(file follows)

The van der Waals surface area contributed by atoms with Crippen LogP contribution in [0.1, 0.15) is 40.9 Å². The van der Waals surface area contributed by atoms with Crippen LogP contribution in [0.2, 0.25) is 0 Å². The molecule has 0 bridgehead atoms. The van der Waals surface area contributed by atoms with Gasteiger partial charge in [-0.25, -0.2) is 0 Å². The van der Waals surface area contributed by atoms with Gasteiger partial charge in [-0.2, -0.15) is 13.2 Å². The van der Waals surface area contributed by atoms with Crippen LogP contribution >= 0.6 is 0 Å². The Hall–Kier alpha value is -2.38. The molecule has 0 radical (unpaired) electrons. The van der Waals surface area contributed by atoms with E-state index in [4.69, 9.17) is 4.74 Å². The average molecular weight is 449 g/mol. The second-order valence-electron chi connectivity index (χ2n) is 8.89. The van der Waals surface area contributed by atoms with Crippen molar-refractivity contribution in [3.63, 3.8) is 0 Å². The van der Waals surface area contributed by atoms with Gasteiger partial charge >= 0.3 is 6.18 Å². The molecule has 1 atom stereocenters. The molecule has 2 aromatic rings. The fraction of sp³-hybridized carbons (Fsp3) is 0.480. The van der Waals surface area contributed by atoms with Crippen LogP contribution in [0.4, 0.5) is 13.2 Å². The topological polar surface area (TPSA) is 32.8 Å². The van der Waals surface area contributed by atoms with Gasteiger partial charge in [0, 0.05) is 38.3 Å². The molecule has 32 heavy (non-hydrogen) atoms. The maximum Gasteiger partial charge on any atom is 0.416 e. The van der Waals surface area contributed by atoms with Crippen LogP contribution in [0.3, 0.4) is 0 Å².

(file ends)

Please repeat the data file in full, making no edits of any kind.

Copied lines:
The van der Waals surface area contributed by atoms with Crippen LogP contribution in [0.1, 0.15) is 40.9 Å². The van der Waals surface area contributed by atoms with Crippen LogP contribution in [0.2, 0.25) is 0 Å². The molecule has 0 bridgehead atoms. The van der Waals surface area contributed by atoms with Gasteiger partial charge in [-0.25, -0.2) is 0 Å². The van der Waals surface area contributed by atoms with Gasteiger partial charge in [-0.2, -0.15) is 13.2 Å². The van der Waals surface area contributed by atoms with Crippen LogP contribution >= 0.6 is 0 Å². The Hall–Kier alpha value is -2.38. The molecule has 0 radical (unpaired) electrons. The van der Waals surface area contributed by atoms with E-state index in [4.69, 9.17) is 4.74 Å². The average molecular weight is 449 g/mol. The second-order valence-electron chi connectivity index (χ2n) is 8.89. The van der Waals surface area contributed by atoms with Crippen molar-refractivity contribution in [3.63, 3.8) is 0 Å². The van der Waals surface area contributed by atoms with Gasteiger partial charge >= 0.3 is 6.18 Å². The molecule has 1 atom stereocenters. The molecule has 2 aromatic rings. The fraction of sp³-hybridized carbons (Fsp3) is 0.480. The van der Waals surface area contributed by atoms with Crippen LogP contribution in [0.4, 0.5) is 13.2 Å². The topological polar surface area (TPSA) is 32.8 Å². The van der Waals surface area contributed by atoms with Gasteiger partial charge in [0, 0.05) is 38.3 Å². The molecule has 32 heavy (non-hydrogen) atoms. The maximum Gasteiger partial charge on any atom is 0.416 e. The van der Waals surface area contributed by atoms with Crippen LogP contribution in [0.3, 0.4) is 0 Å².